With obstinate donkeys, randy mules and strapping stallions on the trail

What happens when a dozen pig-headed and handsomely decorated donkeys, three love-lusty mules, two shiny stallions and a hundred party-loving Andalucians go for a mountain hike? This is what we discovered when we set out on the second annual Ruta Arriera Serranía Romántica walk yesterday.

Donkeys may seem like a Spanish tourist gimmick, a romantic hooved animal from bygone times. However, one does not have to go back many decades before donkeys and mules were the pillars of Spanish transportation and vital for movement of goods between towns and villages here. In James A. Michener’s Iberia, he described how donkeys were still used to pull barges of oranges on and off shores in the 1950’s. Los Arrieros are the traditional Spanish muleteers and they still exist. Our oldest muleteer was well over 80, about half my size and without a single tooth. Admittedly he had to do part of the trail in the follow vehicle (probably happily safe-guarding the transported food and beverages), but who am I to judge?

As part of this month’s Ronda Romántica fiesta, the Andalucía’s hiking association Pasos Largos and Ronda’s Tourist Association organized the annual ‘Arriero’ walk to commemorate the importance of pack animals in local history. Last year, we walked a hundred strong from Ronda to El Burgos and this year our goal was set at the town of Benoaján and it’s cat cave or Cueva del Gato. As a requirement for joining the walk all needed to be in period costume (18-19 century peasant style), donkeys and pack animals included.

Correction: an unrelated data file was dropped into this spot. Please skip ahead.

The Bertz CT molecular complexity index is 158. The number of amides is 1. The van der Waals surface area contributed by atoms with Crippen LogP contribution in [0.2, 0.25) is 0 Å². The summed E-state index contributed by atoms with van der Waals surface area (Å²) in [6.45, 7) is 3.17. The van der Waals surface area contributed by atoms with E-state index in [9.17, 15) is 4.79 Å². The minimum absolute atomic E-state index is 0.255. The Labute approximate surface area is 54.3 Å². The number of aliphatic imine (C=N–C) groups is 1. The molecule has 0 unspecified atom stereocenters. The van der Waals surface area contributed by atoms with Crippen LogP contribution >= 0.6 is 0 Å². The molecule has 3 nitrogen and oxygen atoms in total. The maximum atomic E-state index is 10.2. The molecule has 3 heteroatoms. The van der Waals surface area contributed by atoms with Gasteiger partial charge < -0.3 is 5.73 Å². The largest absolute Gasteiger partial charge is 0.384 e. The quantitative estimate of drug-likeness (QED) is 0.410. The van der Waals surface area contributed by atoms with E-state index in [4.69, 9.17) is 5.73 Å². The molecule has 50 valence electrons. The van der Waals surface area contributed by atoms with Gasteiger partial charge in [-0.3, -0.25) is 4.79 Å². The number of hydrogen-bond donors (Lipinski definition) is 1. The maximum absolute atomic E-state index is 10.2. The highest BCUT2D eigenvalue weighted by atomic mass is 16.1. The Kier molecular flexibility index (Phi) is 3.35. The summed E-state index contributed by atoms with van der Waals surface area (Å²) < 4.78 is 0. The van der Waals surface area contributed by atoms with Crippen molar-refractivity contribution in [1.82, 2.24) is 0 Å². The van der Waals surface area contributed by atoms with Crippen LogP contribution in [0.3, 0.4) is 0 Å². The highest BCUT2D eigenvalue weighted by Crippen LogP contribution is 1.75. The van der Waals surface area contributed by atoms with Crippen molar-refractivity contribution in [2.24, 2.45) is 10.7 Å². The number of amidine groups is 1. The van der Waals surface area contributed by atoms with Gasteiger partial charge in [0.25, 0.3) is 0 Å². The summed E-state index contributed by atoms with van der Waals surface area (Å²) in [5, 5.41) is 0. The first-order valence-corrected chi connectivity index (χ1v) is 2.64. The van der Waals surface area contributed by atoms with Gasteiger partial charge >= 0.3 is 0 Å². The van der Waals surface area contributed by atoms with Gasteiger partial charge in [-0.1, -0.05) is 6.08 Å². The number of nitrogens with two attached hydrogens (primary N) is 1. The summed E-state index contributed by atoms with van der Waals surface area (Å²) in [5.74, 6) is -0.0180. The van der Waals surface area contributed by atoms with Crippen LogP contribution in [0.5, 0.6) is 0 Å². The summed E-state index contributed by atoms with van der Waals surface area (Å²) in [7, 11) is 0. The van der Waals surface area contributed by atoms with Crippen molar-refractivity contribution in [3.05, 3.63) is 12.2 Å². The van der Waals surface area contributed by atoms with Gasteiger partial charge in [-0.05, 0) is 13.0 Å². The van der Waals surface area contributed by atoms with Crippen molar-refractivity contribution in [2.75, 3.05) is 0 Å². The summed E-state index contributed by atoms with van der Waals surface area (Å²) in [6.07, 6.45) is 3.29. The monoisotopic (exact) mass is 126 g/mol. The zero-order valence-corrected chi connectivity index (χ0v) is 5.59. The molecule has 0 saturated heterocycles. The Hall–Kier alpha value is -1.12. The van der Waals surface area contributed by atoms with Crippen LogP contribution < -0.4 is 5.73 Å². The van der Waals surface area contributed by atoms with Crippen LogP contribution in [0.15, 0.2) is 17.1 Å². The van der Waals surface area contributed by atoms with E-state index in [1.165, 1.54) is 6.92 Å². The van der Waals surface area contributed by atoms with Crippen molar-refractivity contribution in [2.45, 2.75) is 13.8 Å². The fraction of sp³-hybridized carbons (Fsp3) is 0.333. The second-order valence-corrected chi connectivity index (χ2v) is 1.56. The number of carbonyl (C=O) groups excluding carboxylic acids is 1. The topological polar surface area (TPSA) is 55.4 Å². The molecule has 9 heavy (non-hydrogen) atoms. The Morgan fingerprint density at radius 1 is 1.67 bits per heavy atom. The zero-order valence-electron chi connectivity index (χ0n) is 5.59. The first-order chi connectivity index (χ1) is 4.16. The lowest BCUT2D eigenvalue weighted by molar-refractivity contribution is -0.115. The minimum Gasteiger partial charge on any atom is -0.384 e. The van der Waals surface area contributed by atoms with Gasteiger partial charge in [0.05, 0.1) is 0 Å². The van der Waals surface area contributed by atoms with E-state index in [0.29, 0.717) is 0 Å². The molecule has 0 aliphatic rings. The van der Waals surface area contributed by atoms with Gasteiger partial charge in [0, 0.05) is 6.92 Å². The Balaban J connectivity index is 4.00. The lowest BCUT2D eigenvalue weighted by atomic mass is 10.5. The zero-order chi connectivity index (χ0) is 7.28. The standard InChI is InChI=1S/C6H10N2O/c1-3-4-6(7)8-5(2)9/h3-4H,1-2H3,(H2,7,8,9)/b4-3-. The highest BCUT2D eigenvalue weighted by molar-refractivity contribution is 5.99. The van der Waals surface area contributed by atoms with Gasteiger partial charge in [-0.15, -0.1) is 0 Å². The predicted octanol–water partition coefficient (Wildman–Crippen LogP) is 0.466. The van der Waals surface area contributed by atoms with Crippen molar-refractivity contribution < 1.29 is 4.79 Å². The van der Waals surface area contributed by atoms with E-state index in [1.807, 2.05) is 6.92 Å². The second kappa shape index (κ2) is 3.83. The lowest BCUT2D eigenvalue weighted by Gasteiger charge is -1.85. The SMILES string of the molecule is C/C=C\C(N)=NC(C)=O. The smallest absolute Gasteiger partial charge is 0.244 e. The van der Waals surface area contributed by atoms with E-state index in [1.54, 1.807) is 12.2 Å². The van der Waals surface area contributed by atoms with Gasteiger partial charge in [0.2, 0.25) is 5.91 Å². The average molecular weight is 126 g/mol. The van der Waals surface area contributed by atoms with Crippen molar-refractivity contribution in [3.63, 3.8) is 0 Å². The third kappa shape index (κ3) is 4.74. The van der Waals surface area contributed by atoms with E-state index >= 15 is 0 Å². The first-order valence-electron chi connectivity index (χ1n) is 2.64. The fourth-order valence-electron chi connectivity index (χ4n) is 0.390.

The walk started out with the participants being given handmade terra cotta cups, which immediately was tested out with local brewed Anís, strong enough to strip paint off cars. Our 9 am start was somewhat delayed for reasons unknown, yet no less predicted. Finally off, with cheers and un-period-like cellphone cameras in hand, we did a detour along the old Arab city walls and up through town so oriental and other tourists could photographs rondeños with braying donkeys and well-hung mules in tow. Two hours and multiple pit stops later, we were barely out of the La Dehesa quarter of town. Yet, the mood was rising with the temperature and the lively hiking crowd had already started singing and clapping as they walked along the ridge above the Descalzos Viejos (the barefoot monks) vineyard.

By midday, we tied up the animals and took our first proper break by a river. Nothing like a generous supply of chorizo on white bread, topped with cans of Cruz Campo beer to motivate one to hike for hours in unprotected sun!

I should at this point share a practical observation of hiking in a long period dress. Though it sweeps up dust like nothing else, it is a perfect personal shelter if one needs to ‘spend a penny’ where there are no bushes. And as many female hikes also know, the bushes are never there when one needs them…